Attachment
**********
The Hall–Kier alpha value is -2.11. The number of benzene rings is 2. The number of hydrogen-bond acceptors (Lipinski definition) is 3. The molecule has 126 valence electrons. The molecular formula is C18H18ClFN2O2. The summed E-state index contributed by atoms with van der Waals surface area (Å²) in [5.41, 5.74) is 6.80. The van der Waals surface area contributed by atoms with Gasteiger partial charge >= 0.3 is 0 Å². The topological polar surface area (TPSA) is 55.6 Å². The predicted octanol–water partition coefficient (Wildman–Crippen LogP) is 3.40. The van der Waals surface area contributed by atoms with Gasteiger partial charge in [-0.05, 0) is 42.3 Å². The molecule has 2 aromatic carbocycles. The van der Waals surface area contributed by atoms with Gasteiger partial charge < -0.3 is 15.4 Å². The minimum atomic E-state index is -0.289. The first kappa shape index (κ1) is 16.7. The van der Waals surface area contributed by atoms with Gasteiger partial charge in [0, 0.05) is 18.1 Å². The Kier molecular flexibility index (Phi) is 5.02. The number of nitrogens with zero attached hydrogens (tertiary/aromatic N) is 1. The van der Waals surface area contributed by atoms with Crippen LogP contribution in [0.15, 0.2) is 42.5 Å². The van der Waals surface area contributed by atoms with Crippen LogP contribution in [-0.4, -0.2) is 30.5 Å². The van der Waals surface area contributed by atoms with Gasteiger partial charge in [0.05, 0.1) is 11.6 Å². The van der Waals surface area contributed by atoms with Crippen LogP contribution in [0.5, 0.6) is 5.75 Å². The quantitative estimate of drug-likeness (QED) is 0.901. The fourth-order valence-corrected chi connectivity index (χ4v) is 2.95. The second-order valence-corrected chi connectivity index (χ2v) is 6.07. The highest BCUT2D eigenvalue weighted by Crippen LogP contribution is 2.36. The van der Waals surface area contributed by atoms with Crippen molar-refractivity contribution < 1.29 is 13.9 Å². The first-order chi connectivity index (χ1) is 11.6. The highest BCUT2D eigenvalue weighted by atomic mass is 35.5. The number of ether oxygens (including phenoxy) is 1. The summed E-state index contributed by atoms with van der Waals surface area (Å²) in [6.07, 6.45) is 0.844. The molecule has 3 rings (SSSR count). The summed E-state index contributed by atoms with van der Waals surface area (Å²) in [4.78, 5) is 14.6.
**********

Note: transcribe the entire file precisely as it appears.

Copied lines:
The Hall–Kier alpha value is -2.11. The number of benzene rings is 2. The number of hydrogen-bond acceptors (Lipinski definition) is 3. The molecule has 126 valence electrons. The molecular formula is C18H18ClFN2O2. The summed E-state index contributed by atoms with van der Waals surface area (Å²) in [5.41, 5.74) is 6.80. The van der Waals surface area contributed by atoms with Gasteiger partial charge >= 0.3 is 0 Å². The topological polar surface area (TPSA) is 55.6 Å². The predicted octanol–water partition coefficient (Wildman–Crippen LogP) is 3.40. The van der Waals surface area contributed by atoms with Gasteiger partial charge in [-0.05, 0) is 42.3 Å². The molecule has 2 aromatic carbocycles. The van der Waals surface area contributed by atoms with Gasteiger partial charge < -0.3 is 15.4 Å². The minimum atomic E-state index is -0.289. The first kappa shape index (κ1) is 16.7. The van der Waals surface area contributed by atoms with Gasteiger partial charge in [0, 0.05) is 18.1 Å². The Kier molecular flexibility index (Phi) is 5.02. The number of nitrogens with zero attached hydrogens (tertiary/aromatic N) is 1. The van der Waals surface area contributed by atoms with Crippen LogP contribution in [0.15, 0.2) is 42.5 Å². The van der Waals surface area contributed by atoms with Crippen LogP contribution in [-0.4, -0.2) is 30.5 Å². The van der Waals surface area contributed by atoms with Gasteiger partial charge in [0.05, 0.1) is 11.6 Å². The van der Waals surface area contributed by atoms with Crippen LogP contribution in [0.5, 0.6) is 5.75 Å². The quantitative estimate of drug-likeness (QED) is 0.901. The fourth-order valence-corrected chi connectivity index (χ4v) is 2.95. The second-order valence-corrected chi connectivity index (χ2v) is 6.07. The highest BCUT2D eigenvalue weighted by Crippen LogP contribution is 2.36. The van der Waals surface area contributed by atoms with Crippen molar-refractivity contribution < 1.29 is 13.9 Å². The first-order chi connectivity index (χ1) is 11.6. The highest BCUT2D eigenvalue weighted by atomic mass is 35.5. The number of ether oxygens (including phenoxy) is 1. The summed E-state index contributed by atoms with van der Waals surface area (Å²) in [6.07, 6.45) is 0.844. The molecule has 3 rings (SSSR count). The summed E-state index contributed by atoms with van der Waals surface area (Å²) in [4.78, 5) is 14.6.